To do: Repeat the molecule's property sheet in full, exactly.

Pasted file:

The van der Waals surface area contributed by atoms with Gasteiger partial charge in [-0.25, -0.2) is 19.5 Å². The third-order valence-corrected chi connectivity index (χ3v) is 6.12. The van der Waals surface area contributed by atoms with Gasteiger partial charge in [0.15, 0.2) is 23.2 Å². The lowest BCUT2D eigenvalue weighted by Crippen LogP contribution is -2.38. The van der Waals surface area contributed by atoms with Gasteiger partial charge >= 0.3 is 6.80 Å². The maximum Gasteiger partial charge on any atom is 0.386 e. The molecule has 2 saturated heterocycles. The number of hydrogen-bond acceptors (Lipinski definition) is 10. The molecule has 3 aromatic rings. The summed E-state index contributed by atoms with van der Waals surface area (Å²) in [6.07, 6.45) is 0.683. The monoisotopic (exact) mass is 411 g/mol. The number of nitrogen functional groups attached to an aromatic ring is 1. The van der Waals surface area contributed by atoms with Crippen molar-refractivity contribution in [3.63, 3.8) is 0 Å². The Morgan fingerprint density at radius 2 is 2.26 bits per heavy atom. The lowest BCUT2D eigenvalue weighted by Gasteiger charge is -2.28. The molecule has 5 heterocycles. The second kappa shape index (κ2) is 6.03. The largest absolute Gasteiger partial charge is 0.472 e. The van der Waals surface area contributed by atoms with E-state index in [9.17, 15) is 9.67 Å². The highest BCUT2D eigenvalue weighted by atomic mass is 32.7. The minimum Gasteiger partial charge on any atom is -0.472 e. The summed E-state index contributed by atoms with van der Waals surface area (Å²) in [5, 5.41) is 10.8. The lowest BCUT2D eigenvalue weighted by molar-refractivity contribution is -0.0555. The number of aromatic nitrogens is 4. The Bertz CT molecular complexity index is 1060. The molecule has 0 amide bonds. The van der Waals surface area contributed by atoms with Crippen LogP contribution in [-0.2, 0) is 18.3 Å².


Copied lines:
The van der Waals surface area contributed by atoms with Gasteiger partial charge in [-0.25, -0.2) is 19.5 Å². The third-order valence-corrected chi connectivity index (χ3v) is 6.12. The van der Waals surface area contributed by atoms with Gasteiger partial charge in [0.15, 0.2) is 23.2 Å². The lowest BCUT2D eigenvalue weighted by Crippen LogP contribution is -2.38. The van der Waals surface area contributed by atoms with Gasteiger partial charge >= 0.3 is 6.80 Å². The maximum Gasteiger partial charge on any atom is 0.386 e. The molecule has 2 saturated heterocycles. The number of hydrogen-bond acceptors (Lipinski definition) is 10. The molecule has 3 aromatic rings. The summed E-state index contributed by atoms with van der Waals surface area (Å²) in [6.07, 6.45) is 0.683. The monoisotopic (exact) mass is 411 g/mol. The number of nitrogen functional groups attached to an aromatic ring is 1. The van der Waals surface area contributed by atoms with Crippen molar-refractivity contribution in [3.63, 3.8) is 0 Å². The Morgan fingerprint density at radius 2 is 2.26 bits per heavy atom. The lowest BCUT2D eigenvalue weighted by Gasteiger charge is -2.28. The molecule has 5 heterocycles. The second kappa shape index (κ2) is 6.03. The largest absolute Gasteiger partial charge is 0.472 e. The van der Waals surface area contributed by atoms with E-state index in [9.17, 15) is 9.67 Å². The highest BCUT2D eigenvalue weighted by atomic mass is 32.7. The minimum Gasteiger partial charge on any atom is -0.472 e. The summed E-state index contributed by atoms with van der Waals surface area (Å²) in [5, 5.41) is 10.8. The lowest BCUT2D eigenvalue weighted by molar-refractivity contribution is -0.0555. The number of aromatic nitrogens is 4. The Bertz CT molecular complexity index is 1060. The molecule has 0 amide bonds. The van der Waals surface area contributed by atoms with Crippen LogP contribution in [-0.2, 0) is 18.3 Å².